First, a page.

4. Discussion

In the present study, we have shown that allotment gardeners, compared to non-gardeners, reported significantly better perceived general health, mental health and social cohesion, and these findings hold even after controlling for the socio-demographic and lifestyle variables. Our study provides support for the notion that participating in allotment gardening is associated with improved health [20,46]. Below we discuss several, not mutually exclusive, potential mechanistic pathways through which allotment gardening could improve respondents’ health.
First, allotments, along with other types of urban greenspace, provide people with an opportunity to interact directly with nature. Indeed, exposure to nature benefits psychological health through mechanistic pathways that are now well established, namely attention restoration theory [47] and stress reduction theory [48]. Notably, in the present study, approximately half of gardeners identified having contact with nature as a motivation for allotment gardening. This result indicates that, even in a highly urbanised area like Tokyo, where natural environments and features have largely been lost, people still seek meaningful regular contact with nature and actually recognise, and appreciate, some of the beneficial effects from nature experiences [49]. Given this, urban allotments have the potential to play an important role in not only helping people to maintain their psychological health, but also countering the ongoing loss of human–nature interactions—the “extinction of experience” [49,50].
Second, allotment gardening involves a moderate intensity of physical activity, which promotes people’s physical fitness and health, as well as delivering additional psychological health benefits. We observed that gardeners spent more than 20 h per month, on average, engaging with gardening activities. Since regular physical exercise promotes general health conditions and reduces the risk of a range of chronic diseases [51], this result has a significant implication for public health. Indeed, gardeners reported a significantly lower number of health complaints compared to non-gardeners. However, we did not find clear differences in BMI, a reliable indicator of overweight or obesity, between gardeners and non-gardeners, which is not congruent with the findings of recent studies performed in Europe [24,25]. One possible reason for this is that being overweight or obese is not a severe health problem in our study region: Japan has one of the lowest rates of obesity across the world [52]. The extent of health benefits people obtain from allotment gardening is likely to depend on the social and cultural contexts of the society.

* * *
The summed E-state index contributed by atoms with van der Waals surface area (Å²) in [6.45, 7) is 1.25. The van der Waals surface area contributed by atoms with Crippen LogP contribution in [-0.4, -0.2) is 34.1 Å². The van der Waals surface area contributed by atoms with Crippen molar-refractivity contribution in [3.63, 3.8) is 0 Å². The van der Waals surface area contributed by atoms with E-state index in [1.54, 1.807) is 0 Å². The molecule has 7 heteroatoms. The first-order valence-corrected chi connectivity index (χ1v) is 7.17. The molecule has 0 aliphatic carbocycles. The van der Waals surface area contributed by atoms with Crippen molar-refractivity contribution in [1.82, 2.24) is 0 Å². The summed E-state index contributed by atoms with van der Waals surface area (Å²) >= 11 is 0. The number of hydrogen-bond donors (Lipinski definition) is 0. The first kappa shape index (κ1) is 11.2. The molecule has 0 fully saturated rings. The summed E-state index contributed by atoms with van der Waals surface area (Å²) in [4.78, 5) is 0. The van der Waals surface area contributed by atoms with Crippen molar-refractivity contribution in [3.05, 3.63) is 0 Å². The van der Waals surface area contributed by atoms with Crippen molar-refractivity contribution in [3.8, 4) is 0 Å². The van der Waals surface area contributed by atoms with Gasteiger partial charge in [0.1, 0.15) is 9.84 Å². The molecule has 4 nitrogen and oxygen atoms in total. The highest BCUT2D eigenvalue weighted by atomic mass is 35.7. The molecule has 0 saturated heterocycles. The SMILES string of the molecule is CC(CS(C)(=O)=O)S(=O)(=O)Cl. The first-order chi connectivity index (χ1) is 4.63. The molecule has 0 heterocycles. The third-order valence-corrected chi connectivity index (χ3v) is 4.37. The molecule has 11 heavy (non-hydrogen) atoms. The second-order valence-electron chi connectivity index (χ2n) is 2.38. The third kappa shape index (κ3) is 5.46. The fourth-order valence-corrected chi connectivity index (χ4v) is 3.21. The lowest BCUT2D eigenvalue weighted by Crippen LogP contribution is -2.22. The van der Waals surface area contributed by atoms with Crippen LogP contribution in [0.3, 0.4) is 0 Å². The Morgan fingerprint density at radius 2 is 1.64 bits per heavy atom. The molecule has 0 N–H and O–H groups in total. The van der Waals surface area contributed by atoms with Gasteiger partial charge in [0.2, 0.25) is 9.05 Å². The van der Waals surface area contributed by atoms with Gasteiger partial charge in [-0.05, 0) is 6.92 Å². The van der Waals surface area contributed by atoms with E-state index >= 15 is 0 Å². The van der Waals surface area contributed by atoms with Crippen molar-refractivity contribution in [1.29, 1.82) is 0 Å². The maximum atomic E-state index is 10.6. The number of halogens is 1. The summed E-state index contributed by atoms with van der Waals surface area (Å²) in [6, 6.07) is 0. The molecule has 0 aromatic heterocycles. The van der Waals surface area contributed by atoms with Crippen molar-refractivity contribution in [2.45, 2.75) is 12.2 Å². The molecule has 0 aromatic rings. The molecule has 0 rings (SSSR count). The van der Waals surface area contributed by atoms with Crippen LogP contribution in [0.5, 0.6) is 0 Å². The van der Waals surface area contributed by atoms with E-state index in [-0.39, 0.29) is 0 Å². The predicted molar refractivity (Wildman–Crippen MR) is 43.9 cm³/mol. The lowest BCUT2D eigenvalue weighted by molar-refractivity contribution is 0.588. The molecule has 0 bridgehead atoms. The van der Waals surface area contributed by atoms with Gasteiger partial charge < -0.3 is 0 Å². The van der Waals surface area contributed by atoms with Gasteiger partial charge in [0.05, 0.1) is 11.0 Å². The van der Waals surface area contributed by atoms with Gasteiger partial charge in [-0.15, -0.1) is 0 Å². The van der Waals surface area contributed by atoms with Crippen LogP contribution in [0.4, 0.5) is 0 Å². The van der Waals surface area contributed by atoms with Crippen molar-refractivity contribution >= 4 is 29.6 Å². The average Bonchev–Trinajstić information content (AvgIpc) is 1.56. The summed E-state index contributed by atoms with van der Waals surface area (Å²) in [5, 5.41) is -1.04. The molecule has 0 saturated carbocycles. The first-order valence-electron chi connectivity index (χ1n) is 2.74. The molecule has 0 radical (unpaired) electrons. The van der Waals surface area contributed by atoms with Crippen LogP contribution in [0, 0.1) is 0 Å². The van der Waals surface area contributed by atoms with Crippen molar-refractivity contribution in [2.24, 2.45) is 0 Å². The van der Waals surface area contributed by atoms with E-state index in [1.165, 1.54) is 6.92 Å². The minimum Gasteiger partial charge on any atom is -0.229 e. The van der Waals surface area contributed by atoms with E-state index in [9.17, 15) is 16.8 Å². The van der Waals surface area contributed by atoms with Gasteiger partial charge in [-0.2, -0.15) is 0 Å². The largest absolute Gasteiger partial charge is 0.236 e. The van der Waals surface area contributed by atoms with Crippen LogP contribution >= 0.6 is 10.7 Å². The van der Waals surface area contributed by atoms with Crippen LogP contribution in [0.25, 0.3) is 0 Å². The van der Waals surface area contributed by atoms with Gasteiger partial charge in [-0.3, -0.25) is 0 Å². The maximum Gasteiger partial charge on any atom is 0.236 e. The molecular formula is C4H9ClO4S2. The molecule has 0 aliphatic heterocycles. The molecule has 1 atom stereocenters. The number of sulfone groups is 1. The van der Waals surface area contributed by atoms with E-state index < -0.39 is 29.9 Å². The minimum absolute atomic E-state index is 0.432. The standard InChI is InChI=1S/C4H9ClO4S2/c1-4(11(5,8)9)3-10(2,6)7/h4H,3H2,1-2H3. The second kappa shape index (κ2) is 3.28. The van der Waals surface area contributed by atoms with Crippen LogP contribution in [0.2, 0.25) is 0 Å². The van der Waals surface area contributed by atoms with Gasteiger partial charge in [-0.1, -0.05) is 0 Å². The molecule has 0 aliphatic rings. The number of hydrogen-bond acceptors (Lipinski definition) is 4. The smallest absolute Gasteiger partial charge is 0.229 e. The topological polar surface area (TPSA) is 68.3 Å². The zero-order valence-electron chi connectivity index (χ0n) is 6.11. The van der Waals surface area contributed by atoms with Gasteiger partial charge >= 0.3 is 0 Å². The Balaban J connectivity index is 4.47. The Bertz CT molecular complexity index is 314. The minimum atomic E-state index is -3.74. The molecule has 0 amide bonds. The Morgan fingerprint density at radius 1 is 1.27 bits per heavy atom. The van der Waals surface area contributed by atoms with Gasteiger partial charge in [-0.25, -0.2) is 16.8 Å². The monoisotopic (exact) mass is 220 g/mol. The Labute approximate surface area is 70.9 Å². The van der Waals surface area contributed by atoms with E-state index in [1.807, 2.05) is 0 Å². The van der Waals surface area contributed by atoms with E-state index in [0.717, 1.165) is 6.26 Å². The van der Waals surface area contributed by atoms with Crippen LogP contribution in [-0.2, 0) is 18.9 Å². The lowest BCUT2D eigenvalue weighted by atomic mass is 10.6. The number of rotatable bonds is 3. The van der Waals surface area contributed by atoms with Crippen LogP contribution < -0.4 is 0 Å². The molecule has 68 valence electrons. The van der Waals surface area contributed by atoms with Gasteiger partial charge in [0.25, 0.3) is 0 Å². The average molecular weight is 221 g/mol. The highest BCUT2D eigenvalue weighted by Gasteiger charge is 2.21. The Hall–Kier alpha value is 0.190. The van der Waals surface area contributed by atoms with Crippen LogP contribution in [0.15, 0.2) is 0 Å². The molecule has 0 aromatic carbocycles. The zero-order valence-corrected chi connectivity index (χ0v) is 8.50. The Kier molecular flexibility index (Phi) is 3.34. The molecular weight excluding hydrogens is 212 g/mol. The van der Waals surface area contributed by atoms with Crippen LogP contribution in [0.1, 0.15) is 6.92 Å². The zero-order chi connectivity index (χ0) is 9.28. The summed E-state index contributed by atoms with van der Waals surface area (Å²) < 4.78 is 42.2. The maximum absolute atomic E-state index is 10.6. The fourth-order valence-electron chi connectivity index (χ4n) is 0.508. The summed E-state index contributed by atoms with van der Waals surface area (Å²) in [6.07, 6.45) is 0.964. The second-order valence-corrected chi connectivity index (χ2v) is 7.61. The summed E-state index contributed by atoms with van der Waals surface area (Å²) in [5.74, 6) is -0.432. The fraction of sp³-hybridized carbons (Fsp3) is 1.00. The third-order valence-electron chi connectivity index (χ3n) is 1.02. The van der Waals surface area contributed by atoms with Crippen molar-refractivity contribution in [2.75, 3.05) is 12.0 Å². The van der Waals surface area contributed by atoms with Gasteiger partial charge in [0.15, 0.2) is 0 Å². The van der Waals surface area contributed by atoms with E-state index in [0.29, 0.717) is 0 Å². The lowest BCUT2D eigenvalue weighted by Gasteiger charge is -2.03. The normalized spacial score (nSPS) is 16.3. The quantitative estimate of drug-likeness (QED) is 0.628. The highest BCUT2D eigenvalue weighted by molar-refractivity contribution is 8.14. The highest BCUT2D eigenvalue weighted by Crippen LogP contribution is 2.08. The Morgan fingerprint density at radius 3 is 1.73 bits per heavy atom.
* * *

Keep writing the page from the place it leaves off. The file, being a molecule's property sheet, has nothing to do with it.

Third, allotment gardening provides people with opportunities to interact with others in a social setting (e.g., transmitting knowledge of vegetable cultivation and bartering vegetables), thus promoting a sense of community and social ties. Indeed, we observed significantly higher levels of social cohesion in gardeners compared to non-gardeners. This result strengthens the notion that allotment and community gardens within urban areas generate social capital through the development of a cohesive social network [27]. Increased social cohesion offers important implications for public health, as it is known to be a key determinant of psychological health [53].
Lastly, participating in allotment gardening is likely to increase people’s vegetable consumption. We observed that gardeners reported significantly higher frequency of vegetable intake (Table 1), which would undoubtedly be due to increased opportunities to consume vegetables grown in their own allotment plots. Indeed, in our study, growing vegetables to eat was the second-most important motivation for gardening. More importantly, participating in allotment gardening is also likely to improve people’s knowledge of nutrition and vegetable preferences, which may, in turn, increase their vegetable consumption [54]. Because greater vegetable intake is associated with lower risk of major chronic diseases [55], such a behavioural change can, from a long-term perspective, have a huge impact on public health outcomes.
This study used a cross-sectional design, which inevitably has both advantages and limitations. The main advantage is that it allows comparison of the effects of many different variables (risk factors) simultaneously. Indeed, using regression analysis and model averaging approaches, we showed that participating in allotment gardening had a significant impact on respondents’ health as well as other socio-demographic and lifestyle variables. The limitation, on the other hand, is that this study design cannot definitively establish cause–effect relationships. Other studies have, however, provided such support (see [20]). Van den Berg and Custer [56], for example, investigated people’s psychological health before and after 30 min of outdoor gardening and found a significant reduction in stress levels after the treatment. More importantly, their study suggested that neuroendocrine processes mediate the relationship between gardening and improved psychological health. Clinical studies employing horticultural therapy have also observed that gardening activities ameliorate the severity of depression and anxiety symptoms in patients with psychological disorders and its effect persists over a few months (e.g., [57]). Further studies tracking people’s health over time would provide valuable information for understanding the long-term effects of allotment gardening.